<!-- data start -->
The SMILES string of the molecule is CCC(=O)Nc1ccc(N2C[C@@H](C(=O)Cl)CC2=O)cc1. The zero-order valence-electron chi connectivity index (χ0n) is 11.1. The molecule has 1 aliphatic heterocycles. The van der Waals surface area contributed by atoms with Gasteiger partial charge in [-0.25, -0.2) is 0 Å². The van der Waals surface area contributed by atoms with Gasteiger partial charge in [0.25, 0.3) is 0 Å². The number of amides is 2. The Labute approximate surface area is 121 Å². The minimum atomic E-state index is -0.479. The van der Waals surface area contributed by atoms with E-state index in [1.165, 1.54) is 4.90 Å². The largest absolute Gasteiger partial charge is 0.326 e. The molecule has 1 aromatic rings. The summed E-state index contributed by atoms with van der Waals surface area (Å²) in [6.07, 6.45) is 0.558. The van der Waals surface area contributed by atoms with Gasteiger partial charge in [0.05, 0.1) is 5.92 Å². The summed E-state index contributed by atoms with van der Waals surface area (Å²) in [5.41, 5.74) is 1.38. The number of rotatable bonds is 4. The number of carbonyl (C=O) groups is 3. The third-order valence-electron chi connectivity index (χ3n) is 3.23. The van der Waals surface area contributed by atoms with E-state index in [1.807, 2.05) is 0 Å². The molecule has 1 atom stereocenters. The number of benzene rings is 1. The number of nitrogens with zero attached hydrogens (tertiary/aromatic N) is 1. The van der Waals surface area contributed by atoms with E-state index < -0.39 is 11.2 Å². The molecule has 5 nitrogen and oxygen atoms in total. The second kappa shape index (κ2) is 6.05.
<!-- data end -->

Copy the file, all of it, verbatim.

The SMILES string of the molecule is CCC(=O)Nc1ccc(N2C[C@@H](C(=O)Cl)CC2=O)cc1. The zero-order valence-electron chi connectivity index (χ0n) is 11.1. The molecule has 1 aliphatic heterocycles. The van der Waals surface area contributed by atoms with Gasteiger partial charge in [-0.25, -0.2) is 0 Å². The van der Waals surface area contributed by atoms with Gasteiger partial charge in [0.25, 0.3) is 0 Å². The number of amides is 2. The Labute approximate surface area is 121 Å². The minimum atomic E-state index is -0.479. The van der Waals surface area contributed by atoms with E-state index in [1.165, 1.54) is 4.90 Å². The largest absolute Gasteiger partial charge is 0.326 e. The molecule has 1 aromatic rings. The summed E-state index contributed by atoms with van der Waals surface area (Å²) in [6.07, 6.45) is 0.558. The van der Waals surface area contributed by atoms with Gasteiger partial charge in [0.05, 0.1) is 5.92 Å². The summed E-state index contributed by atoms with van der Waals surface area (Å²) in [5.41, 5.74) is 1.38. The number of rotatable bonds is 4. The number of carbonyl (C=O) groups is 3. The third-order valence-electron chi connectivity index (χ3n) is 3.23. The van der Waals surface area contributed by atoms with E-state index in [1.807, 2.05) is 0 Å². The molecule has 1 atom stereocenters. The number of benzene rings is 1. The number of nitrogens with zero attached hydrogens (tertiary/aromatic N) is 1. The van der Waals surface area contributed by atoms with E-state index < -0.39 is 11.2 Å². The molecule has 5 nitrogen and oxygen atoms in total. The second kappa shape index (κ2) is 6.05.